3 years, 6 months, 18 days

14 years, 2 months, 12 days


17 years, 6 months

4 years, 1 months, 21 days

16 years, 6 months, 24 days


20 years

4 years, 9 months

18 years, 11 months, 6 days


22 years, 6 months

5 years, 4 months, 3 days

21 years, 3 months, 18 days


25 years

5 years, 11 months, 8 days

23 years, 8 months


27 years, 6 months

6 years, 6 months, 11 days

26 years, 12 days


30 years

7 years, 1 months, 15 days

28 years, 4 months, 24 days


30 years

7 years, 1 months, 15 days


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Parole Review Process

The Parole Division of the Texas Department of Criminal Justice (TDCJ) will identify prisoners either six months prior to their first eligible review or four months priors to subsequent reviews and direct their cases to be pulled for the reviews. Not all cases require interviews or hearings, as appropriate counseling or treatment during incarceration can lead to approval for release.

If the Texas Board of Pardons and Paroles does wish to further review the case, it will have an Institutional Parole Officer (IPO) interview the offender and prepare a parole case summary for the Board. The prisoner’s file will then be sent to the designated board office for review and vote by a Parole Panel.

This panel generally consists of three voting members, and voting is sequential. This means one-panel member records his or her vote and passes it to the next panel member. The vote is final if the first two votes are the same, but the third-panel member reviews the case to break any ties.

Certain crimes can require a review by the entire parole board instead of the three-member panel. These are not just “yes” or “no” votes, as panel members have several voting options. Denial votes include:

  • NR (Next Review) — Offender is not ready for parole, but can receive subsequent review within one to five years;
  • SA (Serve All) — Offender is not ready for parole and no future reviews will be scheduled;
  • CU-NR — The panel denies favorable action and sets the next review in consecutive sentence case;
  • CU-SA — Offender is required to serve all of his or her current sentences in consecutive sentence case; or
  • DMS — The panel denies mandatory supervision and sets the next review date because the offender’s release would endanger the public.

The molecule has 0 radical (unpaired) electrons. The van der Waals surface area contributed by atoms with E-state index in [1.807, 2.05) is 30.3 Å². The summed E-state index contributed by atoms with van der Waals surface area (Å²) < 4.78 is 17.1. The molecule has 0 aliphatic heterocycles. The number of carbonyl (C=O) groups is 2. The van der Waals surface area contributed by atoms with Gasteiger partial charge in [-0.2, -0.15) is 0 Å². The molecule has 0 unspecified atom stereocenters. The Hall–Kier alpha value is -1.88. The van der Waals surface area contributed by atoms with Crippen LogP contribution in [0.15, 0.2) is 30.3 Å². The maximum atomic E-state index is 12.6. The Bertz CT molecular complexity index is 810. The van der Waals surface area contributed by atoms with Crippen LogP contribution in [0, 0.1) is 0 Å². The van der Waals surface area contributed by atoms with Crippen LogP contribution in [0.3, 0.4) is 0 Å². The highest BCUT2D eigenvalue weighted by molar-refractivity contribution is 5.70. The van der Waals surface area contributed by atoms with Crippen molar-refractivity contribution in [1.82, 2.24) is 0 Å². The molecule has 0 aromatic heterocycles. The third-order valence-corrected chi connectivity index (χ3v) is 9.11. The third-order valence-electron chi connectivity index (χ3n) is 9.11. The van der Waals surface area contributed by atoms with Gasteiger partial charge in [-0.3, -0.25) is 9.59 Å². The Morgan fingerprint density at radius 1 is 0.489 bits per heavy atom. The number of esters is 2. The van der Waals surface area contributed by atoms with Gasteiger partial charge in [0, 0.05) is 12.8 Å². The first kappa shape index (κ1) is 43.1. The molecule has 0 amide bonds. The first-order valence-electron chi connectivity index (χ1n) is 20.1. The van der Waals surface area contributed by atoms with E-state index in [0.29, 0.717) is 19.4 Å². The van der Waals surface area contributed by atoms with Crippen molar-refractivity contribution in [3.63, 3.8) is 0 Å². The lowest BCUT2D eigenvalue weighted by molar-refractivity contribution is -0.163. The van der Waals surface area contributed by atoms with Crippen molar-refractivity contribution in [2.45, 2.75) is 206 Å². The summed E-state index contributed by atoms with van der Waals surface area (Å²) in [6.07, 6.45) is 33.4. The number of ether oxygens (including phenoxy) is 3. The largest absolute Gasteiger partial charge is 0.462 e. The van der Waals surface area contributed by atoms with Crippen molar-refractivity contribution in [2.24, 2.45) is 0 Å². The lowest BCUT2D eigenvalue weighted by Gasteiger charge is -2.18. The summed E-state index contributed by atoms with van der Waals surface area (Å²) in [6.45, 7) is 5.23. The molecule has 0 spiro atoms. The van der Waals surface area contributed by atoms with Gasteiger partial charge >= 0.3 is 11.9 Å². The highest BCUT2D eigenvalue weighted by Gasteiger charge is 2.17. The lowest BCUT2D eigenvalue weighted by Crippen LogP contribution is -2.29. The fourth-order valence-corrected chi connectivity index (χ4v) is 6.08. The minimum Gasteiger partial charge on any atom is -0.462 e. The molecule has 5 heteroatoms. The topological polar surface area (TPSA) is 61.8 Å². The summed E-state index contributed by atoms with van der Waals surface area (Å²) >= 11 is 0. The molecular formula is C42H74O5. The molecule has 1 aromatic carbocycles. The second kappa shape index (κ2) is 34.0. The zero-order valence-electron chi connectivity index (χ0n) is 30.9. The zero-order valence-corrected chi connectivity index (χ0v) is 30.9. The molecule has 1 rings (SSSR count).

Board or panel also have several different kinds of approval votes:

  • FI-1 (Further Investigation 1) — Offender is released on parole supervision as soon as he or she is eligible;
  • FI-2 — Offender is released on parole on a specified future date;
  • FI-3R — Offender is transferred to a TDCJ rehabilitation program for at least four months with release on parole after completion;
  • FI-4R — Offender is transferred to a Sex Offender Education Program (SOEP) for at least four months with release on parole after completion;
  • FI-5 — Offender is transferred to an In-Prison Therapeutic Community Program (IPTC), with release to an aftercare component;
  • FI-6 — Offender is transferred to DWI rehabilitation program with release to continuum of care program;
  • FI-6R — Offender is transferred to a rehabilitation program for at least six months with release on parole after completion;
  • FI-7R — Offender is transferred to Serious and Violent Offender Reentry Initiative (SVORI) for at least seven months with release on parole after completion;
  • FI-9R — Offender is transferred to the Sex Offender Treatment Program (SOTP-9) for at least nine months with release on parole after completion.
  • FI-18R — Offender is transferred to the Sex Offender Treatment Program (SOTP-18) or the InnerChange Freedom Initiative (IFI) for at least 18 months with release on parole after completion;
  • CU-FI — This designates the date an offender serving consecutive sentences would have been eligible for parole if single sentence; or
  • RMS — Offender is released to mandatory supervision.

The board can withdraw an approval vote at any time it receives new information.

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Texas Prison and Jail Resources

Texas Board of Pardons and Paroles — Visit the home page of the state agency responsible for determining whether prisoners can be released on parole or discretionary mandatory supervision as well as the conditions of such supervision. You can find the latest news about the agency, an overview of general parole guidelines, and answers to frequently asked questions on this page.

Offense Severity Rankings List — This Texas Board of Pardons and Paroles page lists the rankings of more than 2,600 criminal offenses in Texas. Each offense is assigned a ranking of Low (L), Moderate (M), High (H), or Highest (H+). This page can give inmates and family members a better idea of how seriously the board of panel will treat the prisoner’s underlying crime.

Chapter 508 of the Texas Government Code — You can read all of the statutory language relating to parole and mandatory supervision on this page. In addition to legal definitions, you can also learn more about the Board of Pardons and Paroles, the Pardon and Paroles Division, release procedures, discretionary conditions of parole or mandatory supervision, and hearings and sanctions.

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Find a Lawyer in Houston for Parole Reviews

Will you or your loved one soon be eligible for parole in Texas? Do not attempt to undertake this extremely complicated and stressful part of the criminal process by yourself.

Matt Horak is a criminal defense attorney in Houston, TX, who helps clients all over Harris County and surrounding areas, including Richmond-Rosenberg, Galveston, Sugar Land, Spring, Missouri City, Pearland, The Woodlands, Pasadena, League City, and Conroe. Horak Law will provide an honest and thorough evaluation of your case when you call (713) 225-8000 or toll-free at [phone-tollfree] to schedule a initial consultation.